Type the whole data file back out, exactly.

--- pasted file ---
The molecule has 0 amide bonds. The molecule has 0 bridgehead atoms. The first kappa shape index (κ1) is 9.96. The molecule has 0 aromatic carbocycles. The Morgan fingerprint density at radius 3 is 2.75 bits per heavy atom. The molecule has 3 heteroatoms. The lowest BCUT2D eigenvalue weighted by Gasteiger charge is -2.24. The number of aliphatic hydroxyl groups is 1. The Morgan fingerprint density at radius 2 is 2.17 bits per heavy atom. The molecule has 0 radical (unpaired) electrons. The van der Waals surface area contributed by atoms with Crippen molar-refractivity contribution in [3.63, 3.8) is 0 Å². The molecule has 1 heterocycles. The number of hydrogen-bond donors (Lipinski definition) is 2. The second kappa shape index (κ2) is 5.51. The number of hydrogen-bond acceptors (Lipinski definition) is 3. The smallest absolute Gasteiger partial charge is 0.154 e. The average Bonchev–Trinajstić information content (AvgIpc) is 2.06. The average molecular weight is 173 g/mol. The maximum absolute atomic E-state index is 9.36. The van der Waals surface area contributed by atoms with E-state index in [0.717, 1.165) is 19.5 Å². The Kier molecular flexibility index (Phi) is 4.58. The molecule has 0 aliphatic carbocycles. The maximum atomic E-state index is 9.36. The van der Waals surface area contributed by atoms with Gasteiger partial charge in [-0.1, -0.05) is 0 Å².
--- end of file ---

The molecule has 0 amide bonds. The molecule has 0 bridgehead atoms. The first kappa shape index (κ1) is 9.96. The molecule has 0 aromatic carbocycles. The Morgan fingerprint density at radius 3 is 2.75 bits per heavy atom. The molecule has 3 heteroatoms. The lowest BCUT2D eigenvalue weighted by Gasteiger charge is -2.24. The number of aliphatic hydroxyl groups is 1. The Morgan fingerprint density at radius 2 is 2.17 bits per heavy atom. The molecule has 0 radical (unpaired) electrons. The van der Waals surface area contributed by atoms with Crippen molar-refractivity contribution in [3.63, 3.8) is 0 Å². The molecule has 1 heterocycles. The number of hydrogen-bond donors (Lipinski definition) is 2. The second kappa shape index (κ2) is 5.51. The number of hydrogen-bond acceptors (Lipinski definition) is 3. The smallest absolute Gasteiger partial charge is 0.154 e. The average Bonchev–Trinajstić information content (AvgIpc) is 2.06. The average molecular weight is 173 g/mol. The maximum absolute atomic E-state index is 9.36. The van der Waals surface area contributed by atoms with E-state index in [0.717, 1.165) is 19.5 Å². The Kier molecular flexibility index (Phi) is 4.58. The molecule has 0 aliphatic carbocycles. The maximum atomic E-state index is 9.36. The van der Waals surface area contributed by atoms with Gasteiger partial charge in [-0.1, -0.05) is 0 Å².